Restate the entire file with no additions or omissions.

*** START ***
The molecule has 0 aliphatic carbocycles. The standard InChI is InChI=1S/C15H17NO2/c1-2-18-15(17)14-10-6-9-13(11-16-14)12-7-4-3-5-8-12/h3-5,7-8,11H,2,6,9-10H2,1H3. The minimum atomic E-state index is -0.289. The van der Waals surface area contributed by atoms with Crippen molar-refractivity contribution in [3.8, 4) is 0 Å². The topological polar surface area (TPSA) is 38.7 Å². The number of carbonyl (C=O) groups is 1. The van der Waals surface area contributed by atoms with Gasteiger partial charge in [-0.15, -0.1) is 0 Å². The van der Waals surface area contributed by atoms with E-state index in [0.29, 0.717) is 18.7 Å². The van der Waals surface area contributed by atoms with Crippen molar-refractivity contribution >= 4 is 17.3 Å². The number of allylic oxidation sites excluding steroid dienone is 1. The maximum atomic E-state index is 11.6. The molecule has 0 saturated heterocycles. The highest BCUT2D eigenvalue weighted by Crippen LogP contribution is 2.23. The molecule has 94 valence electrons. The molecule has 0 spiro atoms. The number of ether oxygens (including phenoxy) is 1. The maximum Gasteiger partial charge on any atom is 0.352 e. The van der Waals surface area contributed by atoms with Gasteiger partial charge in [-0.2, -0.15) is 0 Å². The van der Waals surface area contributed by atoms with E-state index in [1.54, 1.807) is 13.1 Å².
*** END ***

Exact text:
The molecule has 0 aliphatic carbocycles. The standard InChI is InChI=1S/C15H17NO2/c1-2-18-15(17)14-10-6-9-13(11-16-14)12-7-4-3-5-8-12/h3-5,7-8,11H,2,6,9-10H2,1H3. The minimum atomic E-state index is -0.289. The van der Waals surface area contributed by atoms with Crippen molar-refractivity contribution in [3.8, 4) is 0 Å². The topological polar surface area (TPSA) is 38.7 Å². The number of carbonyl (C=O) groups is 1. The van der Waals surface area contributed by atoms with Gasteiger partial charge in [-0.15, -0.1) is 0 Å². The van der Waals surface area contributed by atoms with E-state index in [0.29, 0.717) is 18.7 Å². The van der Waals surface area contributed by atoms with Crippen molar-refractivity contribution >= 4 is 17.3 Å². The number of allylic oxidation sites excluding steroid dienone is 1. The maximum atomic E-state index is 11.6. The molecule has 0 saturated heterocycles. The highest BCUT2D eigenvalue weighted by Crippen LogP contribution is 2.23. The molecule has 94 valence electrons. The molecule has 0 spiro atoms. The number of ether oxygens (including phenoxy) is 1. The maximum Gasteiger partial charge on any atom is 0.352 e. The van der Waals surface area contributed by atoms with Gasteiger partial charge in [-0.2, -0.15) is 0 Å². The van der Waals surface area contributed by atoms with E-state index in [1.54, 1.807) is 13.1 Å².